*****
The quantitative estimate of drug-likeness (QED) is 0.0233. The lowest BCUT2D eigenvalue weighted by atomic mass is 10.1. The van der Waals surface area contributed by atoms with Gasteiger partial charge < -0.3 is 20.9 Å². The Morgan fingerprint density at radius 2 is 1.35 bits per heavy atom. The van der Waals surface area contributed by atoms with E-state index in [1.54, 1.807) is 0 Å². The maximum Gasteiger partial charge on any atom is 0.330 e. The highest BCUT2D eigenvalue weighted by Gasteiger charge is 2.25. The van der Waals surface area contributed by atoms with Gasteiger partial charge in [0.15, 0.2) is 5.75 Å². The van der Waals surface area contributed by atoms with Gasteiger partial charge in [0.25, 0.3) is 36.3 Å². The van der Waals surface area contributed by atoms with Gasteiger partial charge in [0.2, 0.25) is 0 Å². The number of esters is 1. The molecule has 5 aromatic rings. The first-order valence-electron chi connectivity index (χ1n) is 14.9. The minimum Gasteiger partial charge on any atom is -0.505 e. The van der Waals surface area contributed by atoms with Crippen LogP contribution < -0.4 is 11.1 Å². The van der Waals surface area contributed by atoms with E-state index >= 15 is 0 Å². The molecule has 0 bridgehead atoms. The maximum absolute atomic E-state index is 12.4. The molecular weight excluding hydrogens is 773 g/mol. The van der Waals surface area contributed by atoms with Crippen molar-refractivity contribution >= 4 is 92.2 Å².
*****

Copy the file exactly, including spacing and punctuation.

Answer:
The quantitative estimate of drug-likeness (QED) is 0.0233. The lowest BCUT2D eigenvalue weighted by atomic mass is 10.1. The van der Waals surface area contributed by atoms with Gasteiger partial charge < -0.3 is 20.9 Å². The Morgan fingerprint density at radius 2 is 1.35 bits per heavy atom. The van der Waals surface area contributed by atoms with E-state index in [1.54, 1.807) is 0 Å². The maximum Gasteiger partial charge on any atom is 0.330 e. The highest BCUT2D eigenvalue weighted by Gasteiger charge is 2.25. The van der Waals surface area contributed by atoms with Gasteiger partial charge in [0.15, 0.2) is 5.75 Å². The van der Waals surface area contributed by atoms with Gasteiger partial charge in [0.25, 0.3) is 36.3 Å². The van der Waals surface area contributed by atoms with Gasteiger partial charge in [0.2, 0.25) is 0 Å². The number of esters is 1. The molecule has 5 aromatic rings. The first-order valence-electron chi connectivity index (χ1n) is 14.9. The minimum Gasteiger partial charge on any atom is -0.505 e. The van der Waals surface area contributed by atoms with Crippen LogP contribution < -0.4 is 11.1 Å². The van der Waals surface area contributed by atoms with E-state index >= 15 is 0 Å². The molecule has 0 bridgehead atoms. The maximum absolute atomic E-state index is 12.4. The molecular weight excluding hydrogens is 773 g/mol. The van der Waals surface area contributed by atoms with Crippen molar-refractivity contribution >= 4 is 92.2 Å².